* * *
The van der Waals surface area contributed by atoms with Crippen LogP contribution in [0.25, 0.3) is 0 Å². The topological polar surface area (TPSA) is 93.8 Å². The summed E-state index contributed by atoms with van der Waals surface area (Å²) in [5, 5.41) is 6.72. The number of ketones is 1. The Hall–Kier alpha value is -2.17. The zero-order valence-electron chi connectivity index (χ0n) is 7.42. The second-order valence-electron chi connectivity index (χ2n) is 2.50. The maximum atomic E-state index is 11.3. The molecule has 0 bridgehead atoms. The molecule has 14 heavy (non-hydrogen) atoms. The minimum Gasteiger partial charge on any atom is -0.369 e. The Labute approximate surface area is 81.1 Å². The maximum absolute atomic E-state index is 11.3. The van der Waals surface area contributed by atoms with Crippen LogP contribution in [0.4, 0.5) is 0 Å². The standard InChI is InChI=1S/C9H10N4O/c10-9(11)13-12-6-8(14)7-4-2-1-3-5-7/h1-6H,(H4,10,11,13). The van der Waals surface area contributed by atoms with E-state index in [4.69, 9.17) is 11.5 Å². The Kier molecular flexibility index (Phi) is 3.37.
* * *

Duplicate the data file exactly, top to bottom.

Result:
The van der Waals surface area contributed by atoms with Crippen LogP contribution in [0.25, 0.3) is 0 Å². The topological polar surface area (TPSA) is 93.8 Å². The summed E-state index contributed by atoms with van der Waals surface area (Å²) in [5, 5.41) is 6.72. The number of ketones is 1. The Hall–Kier alpha value is -2.17. The zero-order valence-electron chi connectivity index (χ0n) is 7.42. The second-order valence-electron chi connectivity index (χ2n) is 2.50. The maximum atomic E-state index is 11.3. The molecule has 0 bridgehead atoms. The molecule has 14 heavy (non-hydrogen) atoms. The minimum Gasteiger partial charge on any atom is -0.369 e. The Labute approximate surface area is 81.1 Å². The maximum absolute atomic E-state index is 11.3. The van der Waals surface area contributed by atoms with Crippen LogP contribution in [0.4, 0.5) is 0 Å². The standard InChI is InChI=1S/C9H10N4O/c10-9(11)13-12-6-8(14)7-4-2-1-3-5-7/h1-6H,(H4,10,11,13). The van der Waals surface area contributed by atoms with E-state index in [4.69, 9.17) is 11.5 Å². The Kier molecular flexibility index (Phi) is 3.37.